27 April 2007
An informal one-day meeting on Global Capitalism, organised by the Centre for History and Economics, took place in King's College on Friday 27 April 2007. In the first session, on Capitalism and Security, there were presentations by Emma Rothschild, Harold James, and Gareth Stedman Jones. The second session was on Asia and Globalization, with presentations by Chris Bayly and Claude Markovits. The final session was on Capitalism and Globalization, with presentations by Eric Hobsbawm and Amartya Sen. Other participants included the Provost, John Dunn, Istvan Hont, Michael Bordo and E.A.Wrigley. Click for the programme. Click for a list of participants. For further details, please see http://www-histecon.kings.cam.ac.uk/research/hex/index.htm
French Politics and Secularism
1 March 2007
Patrick Weil (CNRS, Paris) spoke on ‘Secularism in France’ after the headscarf law of 2004 and the riots of November 2005. The talk and the discussion was in English and was in the Winstanley Lecture Room, Trinity College, on Thursday 1 March 2007 at 5.30pm.
Patrick Weil is an influential voice in French politics, as well as a renowned expert on immigration, integration and nationality law. His reports on nationality and immigration, commissioned by Prime Minister Lionel Jospin in 1997, served as the basis for the overhaul of both legislations in France in 1998-2000. He also sat on the commission on secularism appointed by President Jacques Chirac in 2003 and was an influential advocate of the 2004 law that banned the wearing of ‘conspicuous religious symbols’ in schools and hospitals.
Patrick Weil is a senior research fellow of the Centre National de la Recherche Scientifique at the University of Paris I (Panthéon-Sorbonne) and a research fellow of the German Marshall Fund in the United States. He recently co-edited Migration controls in the North Atlantic World (New York & Oxford, 2003) and published Qu’est-ce qu’un Français? Histoire de la nationalité française depuis la Révolution (Paris, 2004). This event was organised by the Centre for History and Economics in connection with the Partnership and Security project, and by the Entente Cordiale – Trinity College French society.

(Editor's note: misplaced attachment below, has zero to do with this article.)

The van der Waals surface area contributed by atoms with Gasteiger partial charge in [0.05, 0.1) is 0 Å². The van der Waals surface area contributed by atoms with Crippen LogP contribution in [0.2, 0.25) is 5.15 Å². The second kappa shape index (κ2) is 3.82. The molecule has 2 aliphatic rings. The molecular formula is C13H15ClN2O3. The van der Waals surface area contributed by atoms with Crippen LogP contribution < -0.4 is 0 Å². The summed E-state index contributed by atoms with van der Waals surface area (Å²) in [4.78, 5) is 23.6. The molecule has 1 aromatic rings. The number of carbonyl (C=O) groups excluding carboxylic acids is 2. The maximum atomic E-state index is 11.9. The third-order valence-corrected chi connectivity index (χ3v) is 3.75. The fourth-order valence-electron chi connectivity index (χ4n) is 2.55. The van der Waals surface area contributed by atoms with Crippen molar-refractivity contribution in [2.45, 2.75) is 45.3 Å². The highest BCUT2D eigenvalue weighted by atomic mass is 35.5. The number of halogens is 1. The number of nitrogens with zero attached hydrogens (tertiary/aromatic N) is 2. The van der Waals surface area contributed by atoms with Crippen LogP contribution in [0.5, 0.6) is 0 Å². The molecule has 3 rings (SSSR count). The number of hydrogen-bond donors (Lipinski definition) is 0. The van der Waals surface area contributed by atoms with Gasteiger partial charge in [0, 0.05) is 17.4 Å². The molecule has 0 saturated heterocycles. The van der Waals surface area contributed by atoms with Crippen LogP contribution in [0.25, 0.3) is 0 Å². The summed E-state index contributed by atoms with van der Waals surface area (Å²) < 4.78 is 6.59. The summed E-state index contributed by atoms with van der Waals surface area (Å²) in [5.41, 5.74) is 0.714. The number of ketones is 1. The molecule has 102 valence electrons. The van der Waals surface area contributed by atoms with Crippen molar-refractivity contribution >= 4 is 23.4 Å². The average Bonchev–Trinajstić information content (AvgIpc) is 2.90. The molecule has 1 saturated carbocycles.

Emma Rothschild spoke on 'The Internationalization of the History of France' in the Hexagonal Forum on Tuesday 6 February at 5.00pm. She talked about whether French history is "autistic," and also about her own current work on Saint-Domingue in the 1770s, Turgot's ideas about the slave trade, and the colonial/commercial origins of the French Revolution. The seminar meets in the Boys Smith Room, Fisher Building, St John's College. The Hegaxonal Forum is organised by Miranda Gill (MML and Jesus), Sarah Howard, (History and Christ's), David Todd (History and Trinity Hall), Sylvana Tomaselli (SPS and St John's), and Robert Tombs (History and St John's).
Security and the Mind - 1
26 January 2007
An informal conversation with Elaine Scarry, Walter M. Cabot Professor of Aesthetics and the General Theory of Value at Harvard University. Participants included Caitlin Anderson, Antony Hatzistavrou, Melissa Lane, William Nelson, David Palfrey, Emma Rothschild, William St Clair, and Gareth Stedman Jones. Professor Scarry recently published an article in the Boston Review about Rules of Engagement.
Graduate Workshop on the Political Economy of Empire
4 November 2006
Pernille Røge and Sophus Reinert organised a one-day graduate workshop which took place in King's College, Cambridge on 4 November 2006. Imperial studies is currently one of the most thriving subfields of the historical profession, integrating economic and political history with the history of science, of exploration, and of cultural encounters. The eighteenth century saw a conflux of these themes in the parallel formalisation and institutionalisation of political economy on the one hand, and the expansion of European dominion overseas on the other; political economy was in many ways the midwife of modern imperialism. The workshop explored the intellectual origins and theoretical manifestations of political economy as well as its actual implementation. For further details, see the workshop web site.
The Contract of Fallibility
18 October 2006
Saltmarsh Rooms, King’s College, Cambridge
Dr Efraim Podoksik (Hebrew University) delivered a paper concerning the fallibility of political leaders and its implications for political theory. Dr Podoksik was a student on the Cambridge PTIH MPhil and did his PhD here under David Runciman on Michael Oakeshott. The seminar was open to all members of the University and the presentation generated a lively discussion.
When Things Go Wrong in Public and Private Sector Relationships: A Meeting on Compensation
25 September 2006